Robert Burns



to a louse

on seeing one on a lady’s bonnet at church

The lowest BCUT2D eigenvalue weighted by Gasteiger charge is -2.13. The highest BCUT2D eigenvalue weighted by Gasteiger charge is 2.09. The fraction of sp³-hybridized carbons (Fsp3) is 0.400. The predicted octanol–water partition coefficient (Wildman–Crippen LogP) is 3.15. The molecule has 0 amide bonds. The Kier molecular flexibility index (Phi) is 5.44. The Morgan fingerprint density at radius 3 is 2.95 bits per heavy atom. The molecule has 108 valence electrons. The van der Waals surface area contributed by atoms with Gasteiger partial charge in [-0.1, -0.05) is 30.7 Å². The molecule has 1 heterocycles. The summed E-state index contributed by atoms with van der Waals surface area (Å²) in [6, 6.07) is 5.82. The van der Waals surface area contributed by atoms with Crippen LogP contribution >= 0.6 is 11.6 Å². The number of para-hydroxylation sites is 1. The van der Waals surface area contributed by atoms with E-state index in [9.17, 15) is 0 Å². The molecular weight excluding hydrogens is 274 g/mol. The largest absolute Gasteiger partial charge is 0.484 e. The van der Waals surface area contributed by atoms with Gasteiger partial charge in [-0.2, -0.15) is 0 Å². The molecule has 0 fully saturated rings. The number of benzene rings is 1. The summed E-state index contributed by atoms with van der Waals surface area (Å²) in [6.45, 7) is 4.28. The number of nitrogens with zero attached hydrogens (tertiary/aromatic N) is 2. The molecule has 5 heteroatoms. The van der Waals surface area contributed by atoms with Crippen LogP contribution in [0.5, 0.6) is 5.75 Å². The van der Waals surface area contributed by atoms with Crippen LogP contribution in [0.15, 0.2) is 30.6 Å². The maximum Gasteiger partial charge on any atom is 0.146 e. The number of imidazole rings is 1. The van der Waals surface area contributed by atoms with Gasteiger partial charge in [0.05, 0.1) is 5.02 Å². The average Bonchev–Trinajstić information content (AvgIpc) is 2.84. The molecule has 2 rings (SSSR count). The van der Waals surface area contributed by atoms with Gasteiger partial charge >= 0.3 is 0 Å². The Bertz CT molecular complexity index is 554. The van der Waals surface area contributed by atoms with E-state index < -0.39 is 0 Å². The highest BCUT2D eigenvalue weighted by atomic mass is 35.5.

Ha! whare ye gaun, ye crowlin ferlie! Your impudence protects you sairly: I canna say but ye strunt rarely Owre gauze and lace; Tho’ faith, I fear ye dine but sparely On sic a place. Ye ugly, creepin, blastit wonner, Detested, shunned by saunt an’ sinner, How daur ye set your fit upon her, Sae fine a lady! Gae somewhere else and seek your dinner, On some poor body. Swith, in some beggar’s haffet squattle; There ye may creep, and sprawl, and sprattle Wi’ ither kindred, jumpin cattle, In shoals and nations; Whare horn or bane ne’er daur unsettle Your thick plantations. Now haud ye there, ye’re out o’ sight, Below the fatt’rels, snug an’ tight; Na faith ye yet! ye’ll no be right Till ye’ve got on it, The vera tapmost, towering height O’ Miss’s bonnet. My sooth! right bauld ye set your nose out, As plump an’ grey as onie grozet: O for some rank, mercurial rozet, Or fell, red smeddum, I’d gie ye sic a hearty dose o’t, Wad dress your droddum! I wad na been surprised to spy You on an auld wife’s flainen toy; Or aiblins some bit duddie boy, On’s wyliecoat; But Miss’s fine Lunardi!—fie! How daur ye do’t? O Jenny, dinna toss your head, An’ set your beauties a’ abread! Ye little ken what cursed speed The blastie’s makin! Thae winks and finger-ends, I dread, Are notice takin! O, wad some Power the giftie gie us To see oursels as others see us! It wad frae monie a blunder free us An’ foolish notion: What airs in dress an’ gait wad lea’e us, And ev’n Devotion!

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